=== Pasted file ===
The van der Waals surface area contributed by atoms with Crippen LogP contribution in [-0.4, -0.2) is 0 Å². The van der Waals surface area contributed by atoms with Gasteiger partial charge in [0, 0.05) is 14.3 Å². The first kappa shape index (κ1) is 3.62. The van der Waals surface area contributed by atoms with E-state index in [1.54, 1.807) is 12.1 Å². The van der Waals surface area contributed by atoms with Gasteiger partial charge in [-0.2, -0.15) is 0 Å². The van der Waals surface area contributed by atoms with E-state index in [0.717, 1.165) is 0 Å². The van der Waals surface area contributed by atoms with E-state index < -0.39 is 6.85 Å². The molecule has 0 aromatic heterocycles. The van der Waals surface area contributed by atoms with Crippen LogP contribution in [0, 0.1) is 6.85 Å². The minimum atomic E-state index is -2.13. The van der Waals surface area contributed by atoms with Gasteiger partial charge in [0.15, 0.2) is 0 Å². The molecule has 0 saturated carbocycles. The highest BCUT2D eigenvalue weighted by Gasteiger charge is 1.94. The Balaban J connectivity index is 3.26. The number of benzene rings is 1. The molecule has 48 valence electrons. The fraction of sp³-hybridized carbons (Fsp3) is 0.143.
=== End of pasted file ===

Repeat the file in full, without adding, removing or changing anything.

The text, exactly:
The van der Waals surface area contributed by atoms with Crippen LogP contribution in [-0.4, -0.2) is 0 Å². The van der Waals surface area contributed by atoms with Gasteiger partial charge in [0, 0.05) is 14.3 Å². The first kappa shape index (κ1) is 3.62. The van der Waals surface area contributed by atoms with E-state index in [1.54, 1.807) is 12.1 Å². The van der Waals surface area contributed by atoms with Gasteiger partial charge in [-0.2, -0.15) is 0 Å². The van der Waals surface area contributed by atoms with E-state index in [0.717, 1.165) is 0 Å². The van der Waals surface area contributed by atoms with E-state index < -0.39 is 6.85 Å². The molecule has 0 aromatic heterocycles. The van der Waals surface area contributed by atoms with Crippen LogP contribution in [0, 0.1) is 6.85 Å². The minimum atomic E-state index is -2.13. The van der Waals surface area contributed by atoms with Gasteiger partial charge in [0.15, 0.2) is 0 Å². The molecule has 0 saturated carbocycles. The highest BCUT2D eigenvalue weighted by Gasteiger charge is 1.94. The Balaban J connectivity index is 3.26. The number of benzene rings is 1. The molecule has 48 valence electrons. The fraction of sp³-hybridized carbons (Fsp3) is 0.143.